On a freezing Monday afternoon in central London, the brains behind Buzzfeed are discussing the delicate science of making cute lists of animal pictures go viral. “Cats do better than dogs,” says Ben Smith, the site’s 37-year-old editor-in-chief. “Although last month goats won, because of the Screaming Goats meme.”
“We had a big dog post recently, though,” counters the site’s founder, Jonah Peretti. “‘33 Dogs That Cannot Even Handle It Right Now.‘ Did you see that one? I was like ‘Wow, they really cannot handle it!’ They’re all freaking out, like…” Peretti pulls his best impression of an outraged Chihuahua, and collapses into a fit of giggles.
There’s no wonder Peretti is laughing right now. By mastering the art of viral stories, internet memes and its own unmistakable brand of “listicles”, Buzzfeed has become one of the hottest media companies on the planet. Founded in 2006 by Peretti – a former co-founder of the Huffington Post – the site has built a monthly audience of over 40 million readers, with the help of viral click-bait stories like “32 Pictures You Need To See Before You Die“, “40 Things That Will Make You Feel Old” and “115 Adorable Pictures Of Animal Yawns“.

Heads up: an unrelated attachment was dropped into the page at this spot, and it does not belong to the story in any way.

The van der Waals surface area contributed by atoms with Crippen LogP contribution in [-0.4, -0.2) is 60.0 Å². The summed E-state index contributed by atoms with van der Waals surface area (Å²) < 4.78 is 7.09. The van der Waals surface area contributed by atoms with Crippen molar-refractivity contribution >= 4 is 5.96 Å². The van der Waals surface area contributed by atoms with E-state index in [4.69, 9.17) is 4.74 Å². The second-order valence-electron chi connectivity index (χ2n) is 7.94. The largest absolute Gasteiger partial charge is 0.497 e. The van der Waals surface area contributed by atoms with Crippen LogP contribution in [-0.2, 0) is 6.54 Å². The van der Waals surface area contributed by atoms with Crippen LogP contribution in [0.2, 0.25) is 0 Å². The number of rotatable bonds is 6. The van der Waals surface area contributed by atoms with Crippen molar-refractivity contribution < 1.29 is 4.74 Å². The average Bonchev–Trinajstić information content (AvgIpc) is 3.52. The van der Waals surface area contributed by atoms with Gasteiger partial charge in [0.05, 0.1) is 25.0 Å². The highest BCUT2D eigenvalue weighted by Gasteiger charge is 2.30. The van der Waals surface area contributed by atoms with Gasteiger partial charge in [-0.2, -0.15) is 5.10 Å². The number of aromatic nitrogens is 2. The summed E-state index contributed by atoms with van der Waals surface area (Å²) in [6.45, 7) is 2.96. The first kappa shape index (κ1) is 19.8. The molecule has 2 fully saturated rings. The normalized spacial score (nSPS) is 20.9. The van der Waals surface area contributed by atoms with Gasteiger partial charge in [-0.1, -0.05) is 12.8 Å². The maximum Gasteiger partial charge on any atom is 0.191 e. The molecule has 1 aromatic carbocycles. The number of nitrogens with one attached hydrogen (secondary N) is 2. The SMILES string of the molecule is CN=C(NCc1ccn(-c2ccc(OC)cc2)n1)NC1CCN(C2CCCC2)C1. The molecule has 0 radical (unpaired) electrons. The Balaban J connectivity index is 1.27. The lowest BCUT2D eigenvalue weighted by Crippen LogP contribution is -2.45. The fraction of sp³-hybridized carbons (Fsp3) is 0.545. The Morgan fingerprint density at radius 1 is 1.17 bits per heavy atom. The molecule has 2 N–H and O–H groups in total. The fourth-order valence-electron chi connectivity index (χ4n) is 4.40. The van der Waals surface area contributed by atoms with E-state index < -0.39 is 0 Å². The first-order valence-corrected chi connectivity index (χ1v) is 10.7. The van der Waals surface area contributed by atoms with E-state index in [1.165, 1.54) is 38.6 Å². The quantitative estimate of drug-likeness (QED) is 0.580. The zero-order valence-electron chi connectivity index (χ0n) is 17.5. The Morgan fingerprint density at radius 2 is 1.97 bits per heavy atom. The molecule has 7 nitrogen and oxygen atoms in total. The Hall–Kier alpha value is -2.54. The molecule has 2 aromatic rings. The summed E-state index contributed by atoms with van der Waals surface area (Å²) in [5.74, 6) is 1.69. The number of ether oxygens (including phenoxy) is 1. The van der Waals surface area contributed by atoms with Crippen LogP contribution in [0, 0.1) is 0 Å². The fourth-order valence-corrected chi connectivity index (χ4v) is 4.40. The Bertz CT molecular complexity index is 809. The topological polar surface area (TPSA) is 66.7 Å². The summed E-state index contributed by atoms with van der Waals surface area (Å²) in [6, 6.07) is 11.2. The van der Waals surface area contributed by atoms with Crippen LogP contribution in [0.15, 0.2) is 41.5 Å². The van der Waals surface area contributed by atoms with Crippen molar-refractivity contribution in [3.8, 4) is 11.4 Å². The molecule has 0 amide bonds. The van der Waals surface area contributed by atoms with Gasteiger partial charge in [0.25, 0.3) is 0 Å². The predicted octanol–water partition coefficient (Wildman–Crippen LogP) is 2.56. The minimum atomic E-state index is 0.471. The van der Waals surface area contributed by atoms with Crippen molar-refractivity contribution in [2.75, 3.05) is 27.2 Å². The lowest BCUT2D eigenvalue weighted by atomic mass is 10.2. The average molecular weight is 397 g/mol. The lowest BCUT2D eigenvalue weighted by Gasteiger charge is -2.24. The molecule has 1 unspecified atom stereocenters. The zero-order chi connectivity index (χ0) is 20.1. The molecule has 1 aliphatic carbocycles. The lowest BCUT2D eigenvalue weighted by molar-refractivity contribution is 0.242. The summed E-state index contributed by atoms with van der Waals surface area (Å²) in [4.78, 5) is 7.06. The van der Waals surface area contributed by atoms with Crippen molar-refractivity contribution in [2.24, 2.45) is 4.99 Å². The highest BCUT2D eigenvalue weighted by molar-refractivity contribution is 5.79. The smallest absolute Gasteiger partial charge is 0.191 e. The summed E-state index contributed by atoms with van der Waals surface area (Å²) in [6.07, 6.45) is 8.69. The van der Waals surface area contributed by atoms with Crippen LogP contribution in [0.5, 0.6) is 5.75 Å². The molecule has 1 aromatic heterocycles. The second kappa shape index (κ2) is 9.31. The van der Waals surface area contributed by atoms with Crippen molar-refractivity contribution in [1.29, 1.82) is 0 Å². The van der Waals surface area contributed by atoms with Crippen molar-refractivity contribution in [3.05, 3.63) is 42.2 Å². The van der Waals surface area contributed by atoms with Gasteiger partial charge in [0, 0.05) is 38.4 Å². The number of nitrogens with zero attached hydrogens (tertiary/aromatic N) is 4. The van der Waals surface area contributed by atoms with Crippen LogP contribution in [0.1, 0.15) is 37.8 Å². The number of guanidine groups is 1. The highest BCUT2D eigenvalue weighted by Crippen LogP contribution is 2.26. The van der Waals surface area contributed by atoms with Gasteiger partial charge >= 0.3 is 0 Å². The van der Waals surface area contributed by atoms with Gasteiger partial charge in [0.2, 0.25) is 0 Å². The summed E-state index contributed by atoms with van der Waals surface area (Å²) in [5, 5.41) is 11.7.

Then, in 2012, Buzzfeed did something unexpected: it started to get serious. It launched a political section and hired Smith, a respected reporter from Politico, as editor-in chief. He was soon joined by Michael Hastings, an influential correspondent forRolling Stone, and further high-profile poaches from New York, the LA Times, Gizmodo and Bon Appetit. Political scoops about the American election soon started to appear on the site among the pop-culture content. The site also forged a partnership with the New York Times (it was the Times‘ idea). Funded by investors and “Sponsored Posts” from the likes of Nike and Toyota, Buzzfeed is booming. At the time of writing, the site is reportedly worth £132m.